I agreed earlier on that this easily is appropriate for you. I just noted that it may not work. Unless you will supply "hybrid" UEFI as well.
If you want to use GPT scheme alone, without UEFI and slightly broken, it's normal (mostly :D), GPT is a standalone thing despite documented in the UEFI spec.
But this hybrid scheme might not work on UEFI systems. Just because they notice PMBR is invalid. It's neither legacy boot nor valid GPT. they will refuse to work with such a media at all. Is this what you wanna get?


For UEFI there are 2 cases:
  • Firmware thinks GPT is valid (despite PMBR not strictly complying with unnecessary restrictions mentioned by the UEFI spec), uses GPT to find the UEFI system partition, and boots from the UEFI system partition.
  • Firmware thinks GPT is not valid (due to PMBR not strictly complying with unnecessary restrictions mentioned by the UEFI spec), then looks in the MBR's partition table for a UEFI system partition, and boots from the UEFI system partition if it's found.

To meet the goals of working on both BIOS and UEFI firmware, and working for legacy OSs and OSs that support UEFI, and working for OSs that support GPT and OSs that don't:
  • The MBR must contain code to allow the disk to be booted from BIOS; regardless of what UEFI says.
  • The MBR's partition table must (at least temporarily) contain the partition/s that a legacy OS needs to work; regardless of what UEFI says.
  • The boot manager's code and data (whatever didn't fit in the MBR, and couldn't be in sectors between the MBR and first partition because of GPT) must be somewhere. Because the MBR's partition table must (at least temporarily) contain partition/s anyway; the most logical choice is for the boot manager to have a small partition (marked as "active") in the MBR's partition table. This breaks nothing that didn't already have to be broken. More importantly, if UEFI firmware is going to have a problem with MBR partitions, it means that the user finds out that UEFI firmware is going to have a problem sooner and doesn't end up with unexpected surprises later (if/when the user asks the boot manager to boot a legacy OS that must use partitions in the MBR's partition table).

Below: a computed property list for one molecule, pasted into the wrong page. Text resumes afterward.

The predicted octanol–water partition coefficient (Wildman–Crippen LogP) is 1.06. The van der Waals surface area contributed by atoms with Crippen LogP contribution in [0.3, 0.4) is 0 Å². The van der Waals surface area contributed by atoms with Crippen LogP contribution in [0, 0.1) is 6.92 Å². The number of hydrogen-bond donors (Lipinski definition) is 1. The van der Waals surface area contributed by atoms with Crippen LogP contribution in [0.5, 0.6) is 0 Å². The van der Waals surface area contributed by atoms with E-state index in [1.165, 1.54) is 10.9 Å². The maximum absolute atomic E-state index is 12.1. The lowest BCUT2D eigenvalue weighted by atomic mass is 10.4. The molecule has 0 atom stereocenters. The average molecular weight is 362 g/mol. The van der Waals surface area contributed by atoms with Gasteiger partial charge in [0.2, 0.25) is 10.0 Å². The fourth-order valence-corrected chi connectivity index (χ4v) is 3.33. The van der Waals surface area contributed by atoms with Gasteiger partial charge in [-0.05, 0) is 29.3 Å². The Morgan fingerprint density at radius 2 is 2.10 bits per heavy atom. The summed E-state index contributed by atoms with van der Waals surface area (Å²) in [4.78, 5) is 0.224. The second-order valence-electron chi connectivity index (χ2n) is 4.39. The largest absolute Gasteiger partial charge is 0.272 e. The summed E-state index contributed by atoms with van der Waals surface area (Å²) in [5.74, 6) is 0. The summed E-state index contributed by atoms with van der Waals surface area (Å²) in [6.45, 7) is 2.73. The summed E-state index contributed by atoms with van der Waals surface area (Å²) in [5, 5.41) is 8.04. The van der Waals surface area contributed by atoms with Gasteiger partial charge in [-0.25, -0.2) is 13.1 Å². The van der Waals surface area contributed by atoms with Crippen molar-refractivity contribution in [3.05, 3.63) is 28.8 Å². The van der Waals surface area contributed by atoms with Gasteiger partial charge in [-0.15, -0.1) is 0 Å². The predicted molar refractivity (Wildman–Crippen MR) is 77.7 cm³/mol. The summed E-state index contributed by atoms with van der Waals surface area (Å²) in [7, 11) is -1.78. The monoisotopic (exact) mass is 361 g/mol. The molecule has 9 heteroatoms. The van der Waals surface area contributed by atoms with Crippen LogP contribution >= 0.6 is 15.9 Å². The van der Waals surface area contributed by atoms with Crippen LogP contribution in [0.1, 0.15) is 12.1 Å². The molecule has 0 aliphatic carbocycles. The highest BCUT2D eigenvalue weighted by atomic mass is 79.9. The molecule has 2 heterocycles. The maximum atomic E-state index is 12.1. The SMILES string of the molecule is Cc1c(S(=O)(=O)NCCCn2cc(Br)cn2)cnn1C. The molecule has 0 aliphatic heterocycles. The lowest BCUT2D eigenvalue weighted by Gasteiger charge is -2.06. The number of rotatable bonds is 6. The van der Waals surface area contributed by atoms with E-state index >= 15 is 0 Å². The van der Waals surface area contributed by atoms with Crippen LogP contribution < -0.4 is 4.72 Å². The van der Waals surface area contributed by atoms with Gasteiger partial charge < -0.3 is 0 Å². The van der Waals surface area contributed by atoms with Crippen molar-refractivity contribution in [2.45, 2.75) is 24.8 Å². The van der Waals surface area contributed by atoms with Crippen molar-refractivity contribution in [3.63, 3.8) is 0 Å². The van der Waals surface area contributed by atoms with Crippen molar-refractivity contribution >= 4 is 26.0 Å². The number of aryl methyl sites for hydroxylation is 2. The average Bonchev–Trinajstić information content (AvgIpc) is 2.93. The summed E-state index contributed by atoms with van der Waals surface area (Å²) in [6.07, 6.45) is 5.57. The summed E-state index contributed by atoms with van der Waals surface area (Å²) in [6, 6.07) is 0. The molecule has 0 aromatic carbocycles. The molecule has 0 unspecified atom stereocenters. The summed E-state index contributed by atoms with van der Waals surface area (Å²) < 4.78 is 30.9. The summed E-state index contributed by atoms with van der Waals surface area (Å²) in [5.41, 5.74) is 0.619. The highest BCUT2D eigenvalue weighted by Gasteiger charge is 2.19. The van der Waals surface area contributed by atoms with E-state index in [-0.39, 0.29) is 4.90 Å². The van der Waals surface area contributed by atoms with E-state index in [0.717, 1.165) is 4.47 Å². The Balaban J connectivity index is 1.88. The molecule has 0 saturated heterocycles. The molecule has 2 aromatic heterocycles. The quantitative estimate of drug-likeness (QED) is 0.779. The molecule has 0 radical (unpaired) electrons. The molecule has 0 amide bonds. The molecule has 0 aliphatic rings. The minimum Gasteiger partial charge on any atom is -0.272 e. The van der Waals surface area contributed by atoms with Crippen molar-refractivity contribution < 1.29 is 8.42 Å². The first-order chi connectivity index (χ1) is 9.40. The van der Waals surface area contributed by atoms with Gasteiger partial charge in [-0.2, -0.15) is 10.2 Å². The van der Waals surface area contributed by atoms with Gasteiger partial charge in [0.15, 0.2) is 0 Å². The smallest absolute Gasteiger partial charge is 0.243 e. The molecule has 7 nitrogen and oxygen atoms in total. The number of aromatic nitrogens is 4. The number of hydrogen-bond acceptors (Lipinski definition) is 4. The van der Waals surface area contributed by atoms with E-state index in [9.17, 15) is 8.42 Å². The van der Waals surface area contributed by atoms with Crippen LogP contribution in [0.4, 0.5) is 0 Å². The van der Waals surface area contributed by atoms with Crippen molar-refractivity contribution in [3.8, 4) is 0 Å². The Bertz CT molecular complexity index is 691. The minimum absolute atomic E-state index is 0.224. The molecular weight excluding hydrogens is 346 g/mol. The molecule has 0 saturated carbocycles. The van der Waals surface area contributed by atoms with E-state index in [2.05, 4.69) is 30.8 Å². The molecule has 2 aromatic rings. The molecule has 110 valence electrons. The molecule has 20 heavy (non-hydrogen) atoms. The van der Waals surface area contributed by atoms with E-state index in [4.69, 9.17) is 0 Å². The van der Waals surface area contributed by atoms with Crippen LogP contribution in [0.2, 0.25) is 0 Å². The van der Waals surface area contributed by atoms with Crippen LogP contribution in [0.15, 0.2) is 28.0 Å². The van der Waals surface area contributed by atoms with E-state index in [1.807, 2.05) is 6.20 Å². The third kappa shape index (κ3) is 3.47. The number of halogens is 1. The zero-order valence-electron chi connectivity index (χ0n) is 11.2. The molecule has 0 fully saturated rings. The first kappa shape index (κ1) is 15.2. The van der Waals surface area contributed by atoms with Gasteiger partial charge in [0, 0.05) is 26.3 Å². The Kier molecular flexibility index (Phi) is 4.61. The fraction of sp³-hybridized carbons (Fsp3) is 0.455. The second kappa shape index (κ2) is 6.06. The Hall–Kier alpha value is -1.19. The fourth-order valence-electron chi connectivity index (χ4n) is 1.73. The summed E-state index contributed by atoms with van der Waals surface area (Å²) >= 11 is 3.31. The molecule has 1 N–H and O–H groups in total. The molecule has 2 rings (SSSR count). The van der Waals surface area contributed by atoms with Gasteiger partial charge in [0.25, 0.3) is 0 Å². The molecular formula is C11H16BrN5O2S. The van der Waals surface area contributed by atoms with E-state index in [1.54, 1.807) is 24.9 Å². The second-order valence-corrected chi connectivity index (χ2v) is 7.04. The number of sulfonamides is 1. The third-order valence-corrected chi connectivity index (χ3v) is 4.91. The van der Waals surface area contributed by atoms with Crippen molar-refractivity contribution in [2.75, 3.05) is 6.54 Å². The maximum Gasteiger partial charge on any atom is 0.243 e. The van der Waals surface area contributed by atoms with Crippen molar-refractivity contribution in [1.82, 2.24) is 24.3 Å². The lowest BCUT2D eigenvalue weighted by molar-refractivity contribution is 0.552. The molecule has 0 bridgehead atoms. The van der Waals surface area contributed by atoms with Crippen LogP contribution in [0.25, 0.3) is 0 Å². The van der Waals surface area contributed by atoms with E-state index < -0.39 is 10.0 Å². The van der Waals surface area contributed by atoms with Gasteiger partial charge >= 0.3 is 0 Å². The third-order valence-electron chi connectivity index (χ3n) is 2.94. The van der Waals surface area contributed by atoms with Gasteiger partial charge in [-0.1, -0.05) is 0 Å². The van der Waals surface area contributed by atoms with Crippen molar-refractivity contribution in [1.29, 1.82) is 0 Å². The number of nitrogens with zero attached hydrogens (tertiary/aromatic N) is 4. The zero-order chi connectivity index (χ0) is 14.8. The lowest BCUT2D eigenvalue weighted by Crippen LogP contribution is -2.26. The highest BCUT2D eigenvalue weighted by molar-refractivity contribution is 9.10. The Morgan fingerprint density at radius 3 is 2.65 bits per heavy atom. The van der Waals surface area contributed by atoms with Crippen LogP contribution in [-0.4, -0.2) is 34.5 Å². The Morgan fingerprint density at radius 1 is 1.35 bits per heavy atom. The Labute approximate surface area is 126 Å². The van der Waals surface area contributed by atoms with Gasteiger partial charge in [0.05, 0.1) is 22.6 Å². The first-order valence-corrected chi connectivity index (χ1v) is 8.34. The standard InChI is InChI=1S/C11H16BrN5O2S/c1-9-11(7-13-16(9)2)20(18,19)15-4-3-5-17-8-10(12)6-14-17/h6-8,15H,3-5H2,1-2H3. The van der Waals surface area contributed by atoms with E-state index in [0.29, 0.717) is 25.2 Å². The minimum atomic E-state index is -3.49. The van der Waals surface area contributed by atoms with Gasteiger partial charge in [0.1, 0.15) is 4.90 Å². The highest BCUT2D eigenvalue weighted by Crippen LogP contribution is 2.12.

• For UEFI systems that are fussy about "strict compliance with idiotic and unnecessary nonsense", the MBR's partition table could/should probably also have an entry for the UEFI system partition.
  • For the majority of UEFI systems (that are not fussy about "strict compliance with idiotic and unnecessary nonsense"), the GPT's partition table should have an entry for the UEFI system partition.
  • For the MBR's partition table; any space that is not used by a partition mentioned in the MBR should be marked as "not unused" using the 0xEE partition type, for no reason other than to protect GPT's partitions from legacy OSs (that don't support GPT).
  • All actual partitions (excluding fake "type 0xEE" partition/s in the MBR) should be mentioned in GPT (regardless of whether they also had to be mentioned by MBR or not) to ensure that OSs that support/use GPT work properly.